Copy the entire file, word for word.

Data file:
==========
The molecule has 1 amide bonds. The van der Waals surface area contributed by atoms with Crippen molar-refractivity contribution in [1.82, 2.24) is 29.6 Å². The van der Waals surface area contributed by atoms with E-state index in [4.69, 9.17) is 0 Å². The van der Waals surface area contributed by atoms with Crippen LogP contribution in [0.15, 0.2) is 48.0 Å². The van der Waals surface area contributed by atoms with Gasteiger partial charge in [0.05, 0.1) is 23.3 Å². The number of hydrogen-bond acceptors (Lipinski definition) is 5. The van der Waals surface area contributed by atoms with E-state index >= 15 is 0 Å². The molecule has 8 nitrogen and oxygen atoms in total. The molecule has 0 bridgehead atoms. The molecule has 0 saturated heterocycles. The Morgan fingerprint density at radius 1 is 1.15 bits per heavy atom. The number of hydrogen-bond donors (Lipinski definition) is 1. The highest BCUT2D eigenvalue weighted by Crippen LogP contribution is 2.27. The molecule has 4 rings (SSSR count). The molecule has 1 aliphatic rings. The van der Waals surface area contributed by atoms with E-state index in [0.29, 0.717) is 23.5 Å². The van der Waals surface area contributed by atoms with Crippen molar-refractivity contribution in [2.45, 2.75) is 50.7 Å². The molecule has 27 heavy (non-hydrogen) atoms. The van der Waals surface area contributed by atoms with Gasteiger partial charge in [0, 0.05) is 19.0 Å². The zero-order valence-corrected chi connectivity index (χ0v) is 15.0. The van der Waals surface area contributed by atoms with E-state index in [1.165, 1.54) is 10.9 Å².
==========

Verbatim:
The molecule has 1 amide bonds. The van der Waals surface area contributed by atoms with Crippen molar-refractivity contribution in [1.82, 2.24) is 29.6 Å². The van der Waals surface area contributed by atoms with E-state index in [4.69, 9.17) is 0 Å². The van der Waals surface area contributed by atoms with Crippen LogP contribution in [0.15, 0.2) is 48.0 Å². The van der Waals surface area contributed by atoms with Gasteiger partial charge in [0.05, 0.1) is 23.3 Å². The number of hydrogen-bond acceptors (Lipinski definition) is 5. The van der Waals surface area contributed by atoms with E-state index >= 15 is 0 Å². The molecule has 8 nitrogen and oxygen atoms in total. The molecule has 0 bridgehead atoms. The molecule has 0 saturated heterocycles. The Morgan fingerprint density at radius 1 is 1.15 bits per heavy atom. The number of hydrogen-bond donors (Lipinski definition) is 1. The highest BCUT2D eigenvalue weighted by Crippen LogP contribution is 2.27. The molecule has 4 rings (SSSR count). The molecule has 1 aliphatic rings. The van der Waals surface area contributed by atoms with E-state index in [0.29, 0.717) is 23.5 Å². The van der Waals surface area contributed by atoms with Crippen molar-refractivity contribution in [2.45, 2.75) is 50.7 Å². The molecule has 27 heavy (non-hydrogen) atoms. The van der Waals surface area contributed by atoms with Gasteiger partial charge in [0, 0.05) is 19.0 Å². The zero-order valence-corrected chi connectivity index (χ0v) is 15.0. The van der Waals surface area contributed by atoms with E-state index in [1.165, 1.54) is 10.9 Å².